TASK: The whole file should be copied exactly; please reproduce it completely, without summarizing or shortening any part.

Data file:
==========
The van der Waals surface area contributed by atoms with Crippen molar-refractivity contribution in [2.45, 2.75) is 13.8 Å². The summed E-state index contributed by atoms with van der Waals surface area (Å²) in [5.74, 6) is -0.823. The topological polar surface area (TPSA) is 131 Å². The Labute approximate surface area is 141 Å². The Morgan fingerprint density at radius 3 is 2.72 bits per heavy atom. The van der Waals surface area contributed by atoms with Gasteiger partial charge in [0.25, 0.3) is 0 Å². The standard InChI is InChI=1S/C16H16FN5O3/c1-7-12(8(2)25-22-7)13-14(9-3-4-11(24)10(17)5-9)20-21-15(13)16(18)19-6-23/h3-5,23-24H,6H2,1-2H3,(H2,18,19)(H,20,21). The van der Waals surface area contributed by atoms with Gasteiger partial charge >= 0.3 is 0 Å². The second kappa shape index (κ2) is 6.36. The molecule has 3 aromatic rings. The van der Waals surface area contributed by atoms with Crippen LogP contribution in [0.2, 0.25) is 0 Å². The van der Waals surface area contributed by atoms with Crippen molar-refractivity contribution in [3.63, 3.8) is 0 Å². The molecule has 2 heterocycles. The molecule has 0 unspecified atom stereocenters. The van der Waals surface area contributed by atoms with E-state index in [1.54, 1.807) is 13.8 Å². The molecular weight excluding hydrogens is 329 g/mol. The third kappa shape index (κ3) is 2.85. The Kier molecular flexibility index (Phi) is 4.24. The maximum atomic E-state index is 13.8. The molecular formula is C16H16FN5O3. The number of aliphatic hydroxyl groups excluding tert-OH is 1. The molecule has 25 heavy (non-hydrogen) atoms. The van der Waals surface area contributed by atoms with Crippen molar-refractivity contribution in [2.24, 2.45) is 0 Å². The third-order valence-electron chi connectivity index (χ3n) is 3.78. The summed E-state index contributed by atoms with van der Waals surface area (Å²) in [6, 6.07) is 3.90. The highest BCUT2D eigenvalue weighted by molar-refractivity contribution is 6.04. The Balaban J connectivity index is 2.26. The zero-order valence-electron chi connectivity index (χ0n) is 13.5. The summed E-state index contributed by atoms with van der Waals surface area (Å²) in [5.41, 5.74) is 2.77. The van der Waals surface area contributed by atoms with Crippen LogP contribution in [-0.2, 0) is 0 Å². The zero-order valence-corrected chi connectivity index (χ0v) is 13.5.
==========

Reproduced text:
The van der Waals surface area contributed by atoms with Crippen molar-refractivity contribution in [2.45, 2.75) is 13.8 Å². The summed E-state index contributed by atoms with van der Waals surface area (Å²) in [5.74, 6) is -0.823. The topological polar surface area (TPSA) is 131 Å². The Labute approximate surface area is 141 Å². The Morgan fingerprint density at radius 3 is 2.72 bits per heavy atom. The van der Waals surface area contributed by atoms with Gasteiger partial charge in [0.25, 0.3) is 0 Å². The standard InChI is InChI=1S/C16H16FN5O3/c1-7-12(8(2)25-22-7)13-14(9-3-4-11(24)10(17)5-9)20-21-15(13)16(18)19-6-23/h3-5,23-24H,6H2,1-2H3,(H2,18,19)(H,20,21). The van der Waals surface area contributed by atoms with Gasteiger partial charge >= 0.3 is 0 Å². The second kappa shape index (κ2) is 6.36. The molecule has 3 aromatic rings. The van der Waals surface area contributed by atoms with Crippen LogP contribution in [0.2, 0.25) is 0 Å². The van der Waals surface area contributed by atoms with Crippen molar-refractivity contribution in [3.63, 3.8) is 0 Å². The molecule has 2 heterocycles. The molecule has 0 unspecified atom stereocenters. The van der Waals surface area contributed by atoms with E-state index in [1.54, 1.807) is 13.8 Å². The molecular weight excluding hydrogens is 329 g/mol. The third kappa shape index (κ3) is 2.85. The Kier molecular flexibility index (Phi) is 4.24. The maximum atomic E-state index is 13.8. The molecular formula is C16H16FN5O3. The number of aliphatic hydroxyl groups excluding tert-OH is 1. The molecule has 25 heavy (non-hydrogen) atoms. The van der Waals surface area contributed by atoms with Crippen molar-refractivity contribution in [2.24, 2.45) is 0 Å². The third-order valence-electron chi connectivity index (χ3n) is 3.78. The summed E-state index contributed by atoms with van der Waals surface area (Å²) in [6, 6.07) is 3.90. The highest BCUT2D eigenvalue weighted by molar-refractivity contribution is 6.04. The Balaban J connectivity index is 2.26. The zero-order valence-electron chi connectivity index (χ0n) is 13.5. The summed E-state index contributed by atoms with van der Waals surface area (Å²) in [5.41, 5.74) is 2.77. The van der Waals surface area contributed by atoms with Crippen LogP contribution in [-0.2, 0) is 0 Å². The zero-order valence-corrected chi connectivity index (χ0v) is 13.5.